Central street of Tiraspol
|• Head of the State Administration of Tiraspol||Andrey Bezbabchenko|
|Elevation||26 m (85 ft)|
|Area code(s)||+ 373 533|
Tiraspol (Russian : Тирасполь [tʲɪˈraspəlʲ] ; Ukrainian : Тираспіль [tɪˈrɑspilʲ] ) is internationally recognised as the second largest city in Moldova, but is effectively the capital and administrative centre of the unrecognised Pridnestrovian Moldavian Republic (Pridnestrovie). The city is located on the eastern bank of the Dniester River. Tiraspol is a regional hub of light industry, such as furniture and electrical goods production.
The modern city of Tiraspol was founded by the Russian generalissimo Alexander Suvorov in 1792, although the area had been inhabited for thousands of years by varying ethnic groups.The city celebrates its anniversary every year on October 14.
The toponym consists of two ancient Greek words: Τύρας, Tyras , the Ancient name for the Dniester River, and polis , i.e., a city (state).[ citation needed ]
Tyras (Τύρας), also spelled Tiras, was a colony of the Greek city Miletus, probably founded about 600 BC, situated some 10 kilometres (6 miles) from the mouth of the Tiras River (Dniester). Of no great importance in early times, in the 2nd century BC it fell under the dominion of indigenous kings whose names appear on its coins. It was destroyed by the Thracian Getae about 50 BC.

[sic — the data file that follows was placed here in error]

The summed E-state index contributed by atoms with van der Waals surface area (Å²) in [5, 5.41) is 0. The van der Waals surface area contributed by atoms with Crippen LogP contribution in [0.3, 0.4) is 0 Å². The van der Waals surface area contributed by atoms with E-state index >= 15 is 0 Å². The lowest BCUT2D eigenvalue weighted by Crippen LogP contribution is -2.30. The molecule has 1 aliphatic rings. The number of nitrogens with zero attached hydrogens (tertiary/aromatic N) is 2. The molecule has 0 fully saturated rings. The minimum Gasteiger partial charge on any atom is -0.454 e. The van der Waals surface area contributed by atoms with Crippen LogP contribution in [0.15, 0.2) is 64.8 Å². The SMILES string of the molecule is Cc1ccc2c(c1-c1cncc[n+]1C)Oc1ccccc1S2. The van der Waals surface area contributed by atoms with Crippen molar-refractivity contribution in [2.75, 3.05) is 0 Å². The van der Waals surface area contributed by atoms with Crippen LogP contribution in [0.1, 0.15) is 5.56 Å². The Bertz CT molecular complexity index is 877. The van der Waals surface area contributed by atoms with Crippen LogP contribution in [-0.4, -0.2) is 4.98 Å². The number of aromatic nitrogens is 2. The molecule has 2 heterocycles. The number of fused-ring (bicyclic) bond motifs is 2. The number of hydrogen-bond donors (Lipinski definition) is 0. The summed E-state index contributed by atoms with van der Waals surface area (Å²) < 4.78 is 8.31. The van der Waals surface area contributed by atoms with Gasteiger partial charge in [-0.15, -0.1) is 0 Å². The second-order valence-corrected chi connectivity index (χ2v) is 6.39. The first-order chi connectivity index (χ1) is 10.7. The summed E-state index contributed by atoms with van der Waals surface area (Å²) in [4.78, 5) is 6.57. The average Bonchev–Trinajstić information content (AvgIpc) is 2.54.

In 56 AD the Romans restored the city and made it part of the colonial province of Lower Moesia. A series of its coins exist that feature heads of Roman emperors from Domitian to Severus Alexander. Soon after the time of the latter, the city was destroyed again, this time by the invasion of the Goths. Its government was in the hands of five archons, a senate, a popular assembly and a registrar. The images on its coins from this period suggest a trade in wheat, wine and fish. The few inscriptions extant are mostly concerned with trade.
Such ancient archeological remains are scanty, as the city site was built over by the great medieval fortress of Monocastro or Akkerman.During the Middle Ages, the area around Tiraspol was a buffer zone between the Tatars and the Moldavians, and inhabited by both ethnic groups.
The Russian Empire conquered its way to the Dniester River, taking territory from the Ottoman Empire. In 1792 the Russian army built fortifications to guard the western border near a Moldavian village named Sucleia. Field Marshal Alexander Suvorov is considered[ by whom? ] the founder of modern Tiraspol; his statue is the city's most distinctive landmark. The city took its name from Tyras , the Greek name of the Dniester River on which it stands.
In 1828 the Russian government established a customs house in Tiraspol to try to suppress smuggling. The customs house was subordinated to the chief of the Odessa customs region. It began operations with 14 employees. They inspected shipments of bread, paper, oil, wine, sugar, fruits and other goods.
After the Russian Revolution, the Moldavian Autonomous Soviet Socialist Republic was created in Ukraine in 1924, with Balta as its capital. The republic had Romanian, Ukrainian and Russian as its official languages. Its capital was moved in 1929 to Tiraspol, which remained the capital of the Moldavian ASSR until 1940.